The Minted community is about paying it forward in more ways than one, and because feedback is so critical to the creative process, we award Critique Awards to artists who provide quality feedback on other artists’ submissions. Each Challenge Home has a “Most Constructive” leaderboard, where we track the community members who have received the most “Constructive” votes for their critiques.
Curious about what’s considered the best way to provide and receive helpful feedback? We’ve compiled the following tips, with the help of seasoned Minted artists.
Mad About Pencils by Olive and Me Studios
1. Be Specific
When asking for feedback on your submission page, don’t be vague by asking questions such as “Do you like this?” or “What do you think?” Instead, focus on specific points such as color, style and fonts. “If you feel something is not working in your design, you should have some idea where the problem is,” says longtime Minted artist Phrosné Ras. “For example, ask something like, ‘Do you think the script font is working as the heading or should I use sans serif?’”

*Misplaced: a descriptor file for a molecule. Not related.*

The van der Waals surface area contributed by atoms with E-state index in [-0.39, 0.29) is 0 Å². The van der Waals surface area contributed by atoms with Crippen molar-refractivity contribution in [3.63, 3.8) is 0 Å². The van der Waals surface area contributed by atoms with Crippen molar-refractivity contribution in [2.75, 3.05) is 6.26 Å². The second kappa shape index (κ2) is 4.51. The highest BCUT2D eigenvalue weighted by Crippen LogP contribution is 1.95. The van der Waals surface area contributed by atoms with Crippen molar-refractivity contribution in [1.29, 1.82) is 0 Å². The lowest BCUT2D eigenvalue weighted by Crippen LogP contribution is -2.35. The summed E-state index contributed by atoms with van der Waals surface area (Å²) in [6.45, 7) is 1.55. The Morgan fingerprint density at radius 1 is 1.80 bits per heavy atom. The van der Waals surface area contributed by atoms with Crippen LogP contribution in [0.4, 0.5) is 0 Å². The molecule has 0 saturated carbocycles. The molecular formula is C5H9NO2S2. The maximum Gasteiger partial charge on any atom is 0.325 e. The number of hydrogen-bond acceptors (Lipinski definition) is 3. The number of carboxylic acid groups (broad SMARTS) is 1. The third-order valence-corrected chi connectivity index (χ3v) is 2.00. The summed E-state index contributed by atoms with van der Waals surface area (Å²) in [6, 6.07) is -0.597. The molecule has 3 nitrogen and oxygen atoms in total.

Same goes for providing feedback to others—aim to be the opposite of ambiguous. Thoughtful observations and pointed suggestions for improvement are more helpful than saying, “I don’t love it.” And keep in mind that basic pointers mean a lot to new designers.
2. Start a Poll
Minted artists are busy during challenges, so a quick way to give and get feedback is to start a Design Poll, which allows artists to upload up to four versions of a design, and invite others to rate each version. You’ll receive the feedback below your design in the Comments section.
“Giving someone a broad critique of their work takes a lot of time,” says Jill Ellis. “But helping them choose one typeface over the other or vertical vs. landscape or red vs. green in a poll—that’s much more manageable.”
In the above poll comments, Kelly Schmidt shares her poll pick and critique of Simona Cavallaro’s award-winning “Bold Dots” design. “While the feedback is all positive, I like that Kelly explained the reasons why she chose this,” Simona says. “The fact that she pointed out ‘hey baby’ is more unique than ‘oh baby’ solidified my decision to use it. I like to do things differently than the crowd, so this feedback helped me feel more confident about that.”
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